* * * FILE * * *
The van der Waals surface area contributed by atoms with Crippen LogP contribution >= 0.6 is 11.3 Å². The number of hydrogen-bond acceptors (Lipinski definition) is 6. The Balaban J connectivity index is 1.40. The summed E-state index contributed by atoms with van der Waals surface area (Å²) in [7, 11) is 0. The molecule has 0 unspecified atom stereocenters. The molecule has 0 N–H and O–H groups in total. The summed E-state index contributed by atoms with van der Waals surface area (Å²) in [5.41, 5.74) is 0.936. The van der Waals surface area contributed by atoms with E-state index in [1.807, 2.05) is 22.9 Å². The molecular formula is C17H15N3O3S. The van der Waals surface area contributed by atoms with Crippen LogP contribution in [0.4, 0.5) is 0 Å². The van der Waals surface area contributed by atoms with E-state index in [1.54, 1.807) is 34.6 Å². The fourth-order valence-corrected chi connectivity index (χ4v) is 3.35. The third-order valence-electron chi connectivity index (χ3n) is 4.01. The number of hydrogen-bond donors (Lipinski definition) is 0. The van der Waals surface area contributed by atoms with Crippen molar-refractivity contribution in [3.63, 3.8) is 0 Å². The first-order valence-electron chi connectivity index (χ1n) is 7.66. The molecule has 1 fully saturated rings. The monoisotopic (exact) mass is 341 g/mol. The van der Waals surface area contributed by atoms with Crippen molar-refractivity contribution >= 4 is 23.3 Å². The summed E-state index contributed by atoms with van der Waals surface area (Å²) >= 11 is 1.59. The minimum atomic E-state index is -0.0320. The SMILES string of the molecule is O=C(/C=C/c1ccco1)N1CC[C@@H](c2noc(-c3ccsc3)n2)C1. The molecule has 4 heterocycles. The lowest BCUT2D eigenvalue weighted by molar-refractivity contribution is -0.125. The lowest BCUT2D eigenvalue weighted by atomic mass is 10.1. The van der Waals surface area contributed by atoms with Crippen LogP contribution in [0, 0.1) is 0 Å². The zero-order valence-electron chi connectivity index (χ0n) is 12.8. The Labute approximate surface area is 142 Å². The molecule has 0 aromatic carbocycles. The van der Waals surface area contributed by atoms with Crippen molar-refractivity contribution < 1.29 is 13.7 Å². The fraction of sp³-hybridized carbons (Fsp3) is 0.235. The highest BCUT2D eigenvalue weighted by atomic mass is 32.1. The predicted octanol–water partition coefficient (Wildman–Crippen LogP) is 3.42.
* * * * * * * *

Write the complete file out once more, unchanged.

The van der Waals surface area contributed by atoms with Crippen LogP contribution >= 0.6 is 11.3 Å². The number of hydrogen-bond acceptors (Lipinski definition) is 6. The Balaban J connectivity index is 1.40. The summed E-state index contributed by atoms with van der Waals surface area (Å²) in [7, 11) is 0. The molecule has 0 unspecified atom stereocenters. The molecule has 0 N–H and O–H groups in total. The summed E-state index contributed by atoms with van der Waals surface area (Å²) in [5.41, 5.74) is 0.936. The van der Waals surface area contributed by atoms with E-state index in [1.807, 2.05) is 22.9 Å². The molecular formula is C17H15N3O3S. The van der Waals surface area contributed by atoms with Crippen LogP contribution in [0.4, 0.5) is 0 Å². The van der Waals surface area contributed by atoms with E-state index in [1.54, 1.807) is 34.6 Å². The fourth-order valence-corrected chi connectivity index (χ4v) is 3.35. The third-order valence-electron chi connectivity index (χ3n) is 4.01. The number of hydrogen-bond donors (Lipinski definition) is 0. The van der Waals surface area contributed by atoms with Crippen molar-refractivity contribution in [3.63, 3.8) is 0 Å². The first-order valence-electron chi connectivity index (χ1n) is 7.66. The molecule has 1 fully saturated rings. The monoisotopic (exact) mass is 341 g/mol. The van der Waals surface area contributed by atoms with Crippen molar-refractivity contribution >= 4 is 23.3 Å². The summed E-state index contributed by atoms with van der Waals surface area (Å²) >= 11 is 1.59. The minimum atomic E-state index is -0.0320. The SMILES string of the molecule is O=C(/C=C/c1ccco1)N1CC[C@@H](c2noc(-c3ccsc3)n2)C1. The molecule has 4 heterocycles. The lowest BCUT2D eigenvalue weighted by molar-refractivity contribution is -0.125. The lowest BCUT2D eigenvalue weighted by atomic mass is 10.1. The van der Waals surface area contributed by atoms with Crippen LogP contribution in [0, 0.1) is 0 Å². The zero-order valence-electron chi connectivity index (χ0n) is 12.8. The Labute approximate surface area is 142 Å². The molecule has 0 aromatic carbocycles. The van der Waals surface area contributed by atoms with Crippen molar-refractivity contribution < 1.29 is 13.7 Å². The fraction of sp³-hybridized carbons (Fsp3) is 0.235. The highest BCUT2D eigenvalue weighted by atomic mass is 32.1. The predicted octanol–water partition coefficient (Wildman–Crippen LogP) is 3.42.